Marvin (Sonny Eliot) Schlossberg died peacefully among family and friends in his Farmington Hills home on November 16, 2012, at the age of ninty-one. Sonny Eliot led a remarkable life touching the lives of millions of Detroiters and leaving us better for the experience.

WWJ video tribute to Sonny Eliot--https://youtu.be/Y0iVuyfDUjM

Sonny Eliot news story: https://www.youtube.com/watch?v=lZD-gKG5-g8

Monday, March 6, 2017

Yellow Journalism, Truth Decay, and the Cult of Ignorance

Joseph Pulitzer II
Yellow journalism was a term coined during the newspaper circulation wars of William Randolph Hearst and Joseph Pulitzer II at the end of the nineteenth century. Rather than relying on mere facts, their newspaper articles featured sensationalism, crude exaggeration, scandal-mongering, and mud-slinging.

William Randolph Hearst
Competition between Hurst's New York Journal and Pulitzer's New York World to sell newspapers lead to the saber-rattling which helped ignite the Spanish-American War and guide Theodore Roosevelt into the White House on a "bully pulpit."

In today's Internet world, yellow journalism is served up as click-bait--otherwise known as the quest for eyeballs and dollars. The politics of division play out daily on sites like Facebook and Twitter. Headlines of these political posts are written for their shock value with reactionary wording and a sense of urgency to attract and hold their target audience.

Sensationalism, scandal-mongering, innuendo, biased opinions, malicious rumors, and misinformation masquerading as truth are the tools of the yellow journalist's trade. Once their tightly controlled alternative facts become dogma, their followers adopt these beliefs as elemental certitudes immune to facts. 



Manufactured news stories by hyper-partisan propaganda machines systematically cater to powerful political and social movements. These stories display a strong ideological and journalistic bias to suppress or distort the news with a reckless disregard for the facts. Fake news on both sides of the political spectrum tries to manipulate public opinion. Truth is the first casualty, then goes the public's faith in its free press and media outlets. Distrust of factual news results in truth decay.

"Don't confuse me with the facts" has become an anthem for too many people in America. When journalistic ethics and professionalism are cast aside, the public is the ultimate loser. The average person does not know who or what to believe any longer and cynicism sets in.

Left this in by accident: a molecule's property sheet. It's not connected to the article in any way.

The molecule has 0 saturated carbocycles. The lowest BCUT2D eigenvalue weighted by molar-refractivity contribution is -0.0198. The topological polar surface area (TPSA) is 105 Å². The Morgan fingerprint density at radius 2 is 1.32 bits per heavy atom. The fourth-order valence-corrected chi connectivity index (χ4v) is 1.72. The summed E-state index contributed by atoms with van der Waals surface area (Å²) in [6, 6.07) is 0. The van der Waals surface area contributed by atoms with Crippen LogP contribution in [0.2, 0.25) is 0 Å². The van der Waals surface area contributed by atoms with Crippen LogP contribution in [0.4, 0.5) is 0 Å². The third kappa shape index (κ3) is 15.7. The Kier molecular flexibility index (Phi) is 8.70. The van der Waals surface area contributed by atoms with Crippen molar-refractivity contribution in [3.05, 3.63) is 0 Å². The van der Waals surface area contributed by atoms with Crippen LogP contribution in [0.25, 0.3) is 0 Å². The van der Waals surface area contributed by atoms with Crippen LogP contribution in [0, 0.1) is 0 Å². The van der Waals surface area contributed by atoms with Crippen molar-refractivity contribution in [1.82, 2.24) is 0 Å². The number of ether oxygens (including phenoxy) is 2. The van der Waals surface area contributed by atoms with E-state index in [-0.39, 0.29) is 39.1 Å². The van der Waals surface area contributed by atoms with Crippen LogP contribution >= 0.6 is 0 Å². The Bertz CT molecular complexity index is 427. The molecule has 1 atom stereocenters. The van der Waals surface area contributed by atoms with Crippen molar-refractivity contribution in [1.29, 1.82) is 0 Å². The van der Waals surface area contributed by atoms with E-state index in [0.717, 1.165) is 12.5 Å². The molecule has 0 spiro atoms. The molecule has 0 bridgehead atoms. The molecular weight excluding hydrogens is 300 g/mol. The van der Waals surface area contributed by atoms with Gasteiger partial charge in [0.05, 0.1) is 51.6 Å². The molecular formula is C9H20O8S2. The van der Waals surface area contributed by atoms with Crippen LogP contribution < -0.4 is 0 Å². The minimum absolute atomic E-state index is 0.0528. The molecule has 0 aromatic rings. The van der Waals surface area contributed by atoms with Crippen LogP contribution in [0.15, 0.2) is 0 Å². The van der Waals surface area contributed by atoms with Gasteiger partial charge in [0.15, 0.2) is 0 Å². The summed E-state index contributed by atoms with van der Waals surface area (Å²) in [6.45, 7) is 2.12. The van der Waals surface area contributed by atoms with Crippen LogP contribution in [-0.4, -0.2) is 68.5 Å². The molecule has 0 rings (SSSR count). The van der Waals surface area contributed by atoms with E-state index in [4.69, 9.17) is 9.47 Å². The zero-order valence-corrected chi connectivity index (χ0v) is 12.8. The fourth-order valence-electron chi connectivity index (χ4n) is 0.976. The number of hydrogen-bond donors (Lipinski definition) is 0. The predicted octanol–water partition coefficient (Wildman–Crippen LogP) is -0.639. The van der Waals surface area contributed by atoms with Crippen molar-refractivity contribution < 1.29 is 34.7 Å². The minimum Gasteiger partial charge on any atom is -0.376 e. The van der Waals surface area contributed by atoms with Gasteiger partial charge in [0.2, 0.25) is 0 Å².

I came across a Psychology Today article from 2014 that is a snapshot of America from our recent past. It has a prophetic quality in light of this nation's recent change of stewardship. "The Cult of Ignorance... Anti-Intellectualism and the Dumbing Down of America" https://sott.net/en313177

Saturday, February 25, 2017

Tucson Festival of Books - March 11th and 12th

Join me and other Wheatmark Publishing authors on the University of Arizona mall March 11th and 12th in booth 137. I will be featured from 2:30 until 3:30 PM on Saturday, but my books will be available all weekend. This is the third largest book festival in the nation. Only one week away.


Tuesday, February 21, 2017

Detroit’s Lindell AC - The Nation’s First Sports Bar



Johnny in front of the original Lindell Bar

In 1949, Greek immigrant Meleti Butsicaris with his sons—Johnny and Jimmy—leased the ground floor of the run-down Lindell Hotel and opened their bar on Cass and Bagley avenues. At first, they couldn’t afford to have a sign made with a different name, so they went with the hotel’s signage and called their tavern the Lindell Bar and the name stuck. The bar was near Briggs Stadium, where the Tigers and Lions played, and the Olympia arena, home of the Detroit Red Wings.

Legend has it that a young New York Yankee second baseman—Billy Martin—suggested to the brothers they change the drab atmosphere of the bar with an athletic theme. That would not be difficult. In addition to being co-owner of the bar, Johnny Butsicaris was also the official photographer for the Olympia. He had plenty of original sports photographs he could use. It was not long before sports memorabilia adorned the walls with autographed photos of Detroit sports stars, signed team jerseys, bats, and hockey sticks--even a jock strap belonging to Wayne Walker, a Detroit Lion linebacker. The new look helped define the bar’s clientele.

Jimmy with Andre the Giant.